Close to Passo Corese is the site of Cures Sabinorum, also called simply Cures. According to Roman historians, it was from here that the Sabine king Titus Tatius marched on Rome, in the seventh year of the city, 747 BC, to avenge the Rape of the Sabine Women, and then agreed to settle in Rome. In the time of Augustus, Cures was merely a village, but it developed in the succeeding centuries, becoming in the 5th and 6th centuries the seat of a diocese, five of whose bishops are known by name because of their participation in synods or because of correspondence with the popes. The Lombards destroyed Cures, probably in 589, and the population dispersed. In a letter of February 593, Pope Gregory the Great ended the existence of the diocese as a residential see, adding its territory to that of Nomentum. Accordingly, Cures Sabinorum is today listed by the Catholic Church as a titular see.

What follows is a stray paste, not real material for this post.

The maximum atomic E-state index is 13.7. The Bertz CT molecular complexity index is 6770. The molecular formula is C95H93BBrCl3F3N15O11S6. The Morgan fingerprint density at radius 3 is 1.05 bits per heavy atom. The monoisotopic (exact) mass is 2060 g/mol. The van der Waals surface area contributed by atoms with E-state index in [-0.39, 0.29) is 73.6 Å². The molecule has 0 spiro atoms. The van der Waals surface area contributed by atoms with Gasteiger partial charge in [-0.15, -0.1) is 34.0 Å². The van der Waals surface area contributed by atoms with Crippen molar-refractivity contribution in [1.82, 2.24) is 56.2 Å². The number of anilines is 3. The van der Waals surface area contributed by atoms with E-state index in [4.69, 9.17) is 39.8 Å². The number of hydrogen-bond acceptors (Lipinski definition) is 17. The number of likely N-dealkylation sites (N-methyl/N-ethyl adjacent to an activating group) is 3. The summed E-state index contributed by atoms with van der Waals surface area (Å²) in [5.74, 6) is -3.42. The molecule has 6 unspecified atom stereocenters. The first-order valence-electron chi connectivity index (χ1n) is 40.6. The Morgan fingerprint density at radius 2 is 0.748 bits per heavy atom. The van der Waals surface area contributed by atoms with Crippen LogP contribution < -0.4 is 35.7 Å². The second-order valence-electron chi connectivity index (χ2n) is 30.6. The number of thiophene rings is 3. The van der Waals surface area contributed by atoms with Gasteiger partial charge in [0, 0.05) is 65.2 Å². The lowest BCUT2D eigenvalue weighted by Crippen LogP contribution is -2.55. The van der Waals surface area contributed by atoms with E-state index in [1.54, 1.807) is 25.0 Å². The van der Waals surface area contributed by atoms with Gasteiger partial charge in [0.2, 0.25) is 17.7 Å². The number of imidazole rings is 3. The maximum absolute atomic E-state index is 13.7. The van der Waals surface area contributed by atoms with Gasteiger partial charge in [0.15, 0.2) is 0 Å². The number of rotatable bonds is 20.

- Gaetano Moroni, Dizionario di erudizione storico-ecclesiastica, vol. 19, pp. 27–28
- Francesco Lanzoni, Le diocesi d'Italia dalle origini al principio del secolo VII (an. 604), vol. I, Faenza 1927, pp. 345–353
- Giuseppe Cappelletti, Le Chiese d'Italia, Venezia 1844, Vol. I, pp. 558–559
- Annuario Pontificio 2013 (Libreria Editrice Vaticana 2013 ISBN 978-88-209-9070-1), p. 950
- World War II - PoW Escape Routes in Italy 1943/44 page 4
- 1960 Summer Olympics official report. Volume 1, p. 81.
- 1960 Summer Olympics official report. Volume 2, Part 2, p. 661.
- Official website (Italian)
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